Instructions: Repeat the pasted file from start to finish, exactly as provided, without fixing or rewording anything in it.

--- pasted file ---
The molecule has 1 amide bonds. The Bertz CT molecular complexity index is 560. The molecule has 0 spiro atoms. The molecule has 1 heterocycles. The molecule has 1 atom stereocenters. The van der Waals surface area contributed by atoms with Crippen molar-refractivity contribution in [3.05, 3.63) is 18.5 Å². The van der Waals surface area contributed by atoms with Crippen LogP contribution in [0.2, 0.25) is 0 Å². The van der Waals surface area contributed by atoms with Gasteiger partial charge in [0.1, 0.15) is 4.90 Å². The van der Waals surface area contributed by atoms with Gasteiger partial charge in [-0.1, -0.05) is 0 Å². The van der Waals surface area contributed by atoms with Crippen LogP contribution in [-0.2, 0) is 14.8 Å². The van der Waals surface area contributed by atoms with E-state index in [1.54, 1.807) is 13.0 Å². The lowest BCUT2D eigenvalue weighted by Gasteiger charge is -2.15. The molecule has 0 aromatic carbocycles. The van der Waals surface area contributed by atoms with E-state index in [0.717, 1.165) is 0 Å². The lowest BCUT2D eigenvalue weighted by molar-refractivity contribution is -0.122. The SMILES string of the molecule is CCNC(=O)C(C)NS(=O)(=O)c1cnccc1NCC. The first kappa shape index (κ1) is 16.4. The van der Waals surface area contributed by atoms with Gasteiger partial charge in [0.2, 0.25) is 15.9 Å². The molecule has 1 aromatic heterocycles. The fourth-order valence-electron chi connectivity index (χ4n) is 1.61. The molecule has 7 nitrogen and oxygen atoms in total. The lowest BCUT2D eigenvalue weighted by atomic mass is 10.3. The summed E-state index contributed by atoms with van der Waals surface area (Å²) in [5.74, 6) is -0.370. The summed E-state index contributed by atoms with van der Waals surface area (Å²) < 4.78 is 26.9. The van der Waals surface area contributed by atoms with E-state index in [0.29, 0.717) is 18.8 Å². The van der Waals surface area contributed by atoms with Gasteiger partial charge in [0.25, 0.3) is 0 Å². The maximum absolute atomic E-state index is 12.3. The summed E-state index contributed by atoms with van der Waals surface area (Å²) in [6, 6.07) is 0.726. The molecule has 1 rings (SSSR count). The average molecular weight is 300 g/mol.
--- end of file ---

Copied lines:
The molecule has 1 amide bonds. The Bertz CT molecular complexity index is 560. The molecule has 0 spiro atoms. The molecule has 1 heterocycles. The molecule has 1 atom stereocenters. The van der Waals surface area contributed by atoms with Crippen molar-refractivity contribution in [3.05, 3.63) is 18.5 Å². The van der Waals surface area contributed by atoms with Crippen LogP contribution in [0.2, 0.25) is 0 Å². The van der Waals surface area contributed by atoms with Gasteiger partial charge in [0.1, 0.15) is 4.90 Å². The van der Waals surface area contributed by atoms with Gasteiger partial charge in [-0.1, -0.05) is 0 Å². The van der Waals surface area contributed by atoms with Crippen LogP contribution in [-0.2, 0) is 14.8 Å². The van der Waals surface area contributed by atoms with E-state index in [1.54, 1.807) is 13.0 Å². The lowest BCUT2D eigenvalue weighted by Gasteiger charge is -2.15. The molecule has 0 aromatic carbocycles. The van der Waals surface area contributed by atoms with E-state index in [0.717, 1.165) is 0 Å². The lowest BCUT2D eigenvalue weighted by molar-refractivity contribution is -0.122. The SMILES string of the molecule is CCNC(=O)C(C)NS(=O)(=O)c1cnccc1NCC. The first kappa shape index (κ1) is 16.4. The van der Waals surface area contributed by atoms with Gasteiger partial charge in [0.2, 0.25) is 15.9 Å². The molecule has 1 aromatic heterocycles. The fourth-order valence-electron chi connectivity index (χ4n) is 1.61. The molecule has 7 nitrogen and oxygen atoms in total. The lowest BCUT2D eigenvalue weighted by atomic mass is 10.3. The summed E-state index contributed by atoms with van der Waals surface area (Å²) in [5.74, 6) is -0.370. The summed E-state index contributed by atoms with van der Waals surface area (Å²) < 4.78 is 26.9. The van der Waals surface area contributed by atoms with E-state index in [0.29, 0.717) is 18.8 Å². The van der Waals surface area contributed by atoms with Gasteiger partial charge in [0.25, 0.3) is 0 Å². The maximum absolute atomic E-state index is 12.3. The summed E-state index contributed by atoms with van der Waals surface area (Å²) in [6, 6.07) is 0.726. The molecule has 1 rings (SSSR count). The average molecular weight is 300 g/mol.